for all of the quotations from these writings which follow.

15Cf. C. C. Torrey, The Apocryphal Literature (New Haven, 1945), p. 11.

16Cf. H. B. Swete, An Introduction to the Old Testament in Greek

     (Cambridge, 1902), pp. 201-2.



            Kingdom of God in Jewish Apocryphal Literature     61

 

the later editions of the Vulgate,17 and thence into some

English editions of the Bible. It is from this background

that the term "Apocrypha" has come to designate the distinct

collection of books which is found, for instance, in the

English version of the Catholic Bible. The collection, how-

ever, has no intrinsic literary, historical or religious reason

for existing as such, apart from the history of the Bible in

the Roman church.

            The books of this type which were not included in the

Apocrypha came to be known as the Pseudepigrapha. This

again is an inaccurate term. Properly, a pseudepigraph is a

writing which claims an author who did not produce it.

Enoch, the Apocalypse of Baruch, and IV Ezra are genuine

pseudepigrapha, for it is certain that Enoch, Baruch, and

Ezra were not the authors of our extant books. Not all

of the so-called Pseudepigrapha are pseudepigraphs: such

books as Jubilees, the Sibylline Oracles, Third and Fourth

Maccabees and Pirke Aboth make no claim to pseudepigraphic

authorship. On the other hand, one book customarily included

in the Apocrypha is a geniune pseudepigraph, viz., IV Ezra.

            All of the books included in the Apocrypha and Pseudepig-

rapha were probably produced between the years 200 B.C.

and 100 A.D. and provide us with one of the finest sources

for the study of Jewish thought in New Testament times.

A very difficult question is the extent to which the views

reflected in these writings were current among the Jewish

people. This is particularly difficult with reference to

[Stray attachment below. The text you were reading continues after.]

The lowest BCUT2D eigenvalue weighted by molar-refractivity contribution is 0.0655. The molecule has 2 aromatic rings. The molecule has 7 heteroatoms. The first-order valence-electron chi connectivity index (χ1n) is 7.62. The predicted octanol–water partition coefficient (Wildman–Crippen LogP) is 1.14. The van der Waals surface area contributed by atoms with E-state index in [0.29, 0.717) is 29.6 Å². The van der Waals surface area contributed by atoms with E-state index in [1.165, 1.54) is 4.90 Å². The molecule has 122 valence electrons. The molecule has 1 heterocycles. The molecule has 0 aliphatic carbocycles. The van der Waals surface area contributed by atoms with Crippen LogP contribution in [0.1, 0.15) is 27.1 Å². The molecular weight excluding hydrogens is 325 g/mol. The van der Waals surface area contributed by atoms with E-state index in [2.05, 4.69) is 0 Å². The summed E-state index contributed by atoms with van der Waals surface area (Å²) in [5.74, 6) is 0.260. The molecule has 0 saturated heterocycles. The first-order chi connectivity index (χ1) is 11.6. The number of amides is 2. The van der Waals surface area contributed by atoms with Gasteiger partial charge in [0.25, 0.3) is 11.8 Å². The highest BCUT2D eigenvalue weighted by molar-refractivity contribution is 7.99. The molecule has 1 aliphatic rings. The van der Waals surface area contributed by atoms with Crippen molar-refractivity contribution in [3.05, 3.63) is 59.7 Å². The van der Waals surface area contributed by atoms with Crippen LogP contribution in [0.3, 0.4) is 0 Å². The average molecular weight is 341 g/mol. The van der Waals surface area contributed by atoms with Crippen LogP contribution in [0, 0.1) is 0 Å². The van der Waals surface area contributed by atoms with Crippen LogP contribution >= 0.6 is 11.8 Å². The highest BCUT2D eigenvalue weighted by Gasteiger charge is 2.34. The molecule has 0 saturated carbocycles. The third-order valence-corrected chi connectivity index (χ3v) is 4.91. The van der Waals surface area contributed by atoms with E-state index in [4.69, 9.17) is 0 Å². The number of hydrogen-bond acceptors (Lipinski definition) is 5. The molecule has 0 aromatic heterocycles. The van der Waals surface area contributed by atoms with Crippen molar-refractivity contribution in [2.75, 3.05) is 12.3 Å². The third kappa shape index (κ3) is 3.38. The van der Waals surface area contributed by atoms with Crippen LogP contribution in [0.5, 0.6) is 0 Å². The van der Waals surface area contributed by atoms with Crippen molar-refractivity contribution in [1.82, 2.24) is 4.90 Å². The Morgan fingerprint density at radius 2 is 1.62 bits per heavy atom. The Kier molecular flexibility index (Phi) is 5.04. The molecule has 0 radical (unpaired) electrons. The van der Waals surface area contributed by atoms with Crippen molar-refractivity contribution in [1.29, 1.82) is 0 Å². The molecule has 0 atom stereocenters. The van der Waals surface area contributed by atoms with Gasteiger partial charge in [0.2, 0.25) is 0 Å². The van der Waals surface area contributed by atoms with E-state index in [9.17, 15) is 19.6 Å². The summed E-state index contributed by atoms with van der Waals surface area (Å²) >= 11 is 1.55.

eschatological expectations, for the ideas in this area found

in the talmudic literature are somewhat different. It has

been held, therefore, that these apocalyptic books represent

individual speculations, or at the most the esoteric views of

small, closely knit groups of people. However, it is quite

customary for scholars to take the expectations of this

literature as rather widely known among the Jewish people,

 

17Jerome, recognizing that they were apocryphal, desired to exclude them

     from his translation of the Old Testament. He finally admitted only

     two under pressure of friends. Cf. B. F. Westcott, The Bible in the

     Church (London, 1885), p. 183.



62                                Bibliotheca Sacra

 

and it is the writer's judgment that this is a sound pro-

cedure.18

            The procedure in the studies which follow will be to take

up each of the books which contain expectations about the

kingdom of God, to say a few words of an introductory

nature concerning the character, date, and content of each

book, to quote as completely as possible those portions which

reflect kingdom expectations, to indicate in footnotes the

most important critical literature that the advanced student

may pursue the matter further, and to conclude with a brief

evaluation. The reader will then have before him the primary

sources for the Jewish views on the kingdom of God so far

as we possess them.. Too often students have been content

with second-hand opinions on such matters. There is nothing

which can take the place of a personal acquaintance with

the primary sources, and it is the main purpose of the follow-

ing series to make this acquaintance possible in a very limited

area for students who have not had the privilege of thorough,

study of a very difficult body of literature. The books to

be considered are as follows: Jubilees, Enoch, the Psalms of

Solomon, the Testaments of the Twelve Patriarchs, the As-

sumption of Moses, IV Ezra, the Apocalypse of Baruch, the

Secrets of Enoch, and the Sibylline Oracles. These books

are arranged above roughly in chronological order.

Pasadena, California

 

                        (To be continued in the April-June Number, 1952)

 

 

18Cf. the brief but excellent remarks of Charles in The Apocrypha and

     Pseudepigrapha, Vol„ II, p. vii.

 

 

This material is cited with gracious permission from:

Dallas Theological Seminary

            3909 Swiss Ave.

            Dallas, TX   75204

            www.dts.edu

Please report any errors to Ted Hildebrandt at:  thildebrandt@gordon.edu

            Thanks to Amy Gentile for help with proofing.